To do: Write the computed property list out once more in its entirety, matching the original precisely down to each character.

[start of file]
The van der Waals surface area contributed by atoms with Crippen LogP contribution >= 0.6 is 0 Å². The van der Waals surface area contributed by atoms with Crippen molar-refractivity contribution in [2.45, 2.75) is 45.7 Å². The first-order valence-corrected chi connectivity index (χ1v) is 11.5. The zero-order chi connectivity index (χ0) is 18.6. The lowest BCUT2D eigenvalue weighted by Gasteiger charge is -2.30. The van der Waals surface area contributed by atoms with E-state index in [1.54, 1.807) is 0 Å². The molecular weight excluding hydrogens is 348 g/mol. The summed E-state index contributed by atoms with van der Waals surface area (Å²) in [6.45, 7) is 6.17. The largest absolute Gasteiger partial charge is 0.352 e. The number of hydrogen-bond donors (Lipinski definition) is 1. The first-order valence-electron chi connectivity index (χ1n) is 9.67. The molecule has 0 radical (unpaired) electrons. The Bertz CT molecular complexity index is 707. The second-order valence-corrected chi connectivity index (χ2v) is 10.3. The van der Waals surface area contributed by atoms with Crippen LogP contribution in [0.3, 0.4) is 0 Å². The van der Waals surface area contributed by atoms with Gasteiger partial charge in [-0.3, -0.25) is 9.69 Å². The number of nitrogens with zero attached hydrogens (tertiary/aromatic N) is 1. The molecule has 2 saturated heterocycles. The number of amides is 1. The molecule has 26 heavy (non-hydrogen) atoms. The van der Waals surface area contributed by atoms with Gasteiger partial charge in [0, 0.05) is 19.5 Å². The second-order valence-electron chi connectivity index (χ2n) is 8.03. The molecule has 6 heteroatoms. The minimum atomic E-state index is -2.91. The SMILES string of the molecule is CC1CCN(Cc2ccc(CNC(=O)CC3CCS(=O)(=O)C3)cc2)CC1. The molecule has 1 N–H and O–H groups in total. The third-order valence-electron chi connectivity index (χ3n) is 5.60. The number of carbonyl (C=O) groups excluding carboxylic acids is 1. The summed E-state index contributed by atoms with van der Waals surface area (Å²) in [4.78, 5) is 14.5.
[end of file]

The van der Waals surface area contributed by atoms with Crippen LogP contribution >= 0.6 is 0 Å². The van der Waals surface area contributed by atoms with Crippen molar-refractivity contribution in [2.45, 2.75) is 45.7 Å². The first-order valence-corrected chi connectivity index (χ1v) is 11.5. The zero-order chi connectivity index (χ0) is 18.6. The lowest BCUT2D eigenvalue weighted by Gasteiger charge is -2.30. The van der Waals surface area contributed by atoms with E-state index in [1.54, 1.807) is 0 Å². The molecular weight excluding hydrogens is 348 g/mol. The summed E-state index contributed by atoms with van der Waals surface area (Å²) in [6.45, 7) is 6.17. The largest absolute Gasteiger partial charge is 0.352 e. The number of hydrogen-bond donors (Lipinski definition) is 1. The first-order valence-electron chi connectivity index (χ1n) is 9.67. The molecule has 0 radical (unpaired) electrons. The Bertz CT molecular complexity index is 707. The second-order valence-corrected chi connectivity index (χ2v) is 10.3. The van der Waals surface area contributed by atoms with Crippen LogP contribution in [0.3, 0.4) is 0 Å². The van der Waals surface area contributed by atoms with Gasteiger partial charge in [-0.3, -0.25) is 9.69 Å². The number of nitrogens with zero attached hydrogens (tertiary/aromatic N) is 1. The molecule has 2 saturated heterocycles. The number of amides is 1. The molecule has 26 heavy (non-hydrogen) atoms. The van der Waals surface area contributed by atoms with Gasteiger partial charge in [0, 0.05) is 19.5 Å². The second-order valence-electron chi connectivity index (χ2n) is 8.03. The molecule has 6 heteroatoms. The minimum atomic E-state index is -2.91. The SMILES string of the molecule is CC1CCN(Cc2ccc(CNC(=O)CC3CCS(=O)(=O)C3)cc2)CC1. The molecule has 1 N–H and O–H groups in total. The third-order valence-electron chi connectivity index (χ3n) is 5.60. The number of carbonyl (C=O) groups excluding carboxylic acids is 1. The summed E-state index contributed by atoms with van der Waals surface area (Å²) in [4.78, 5) is 14.5.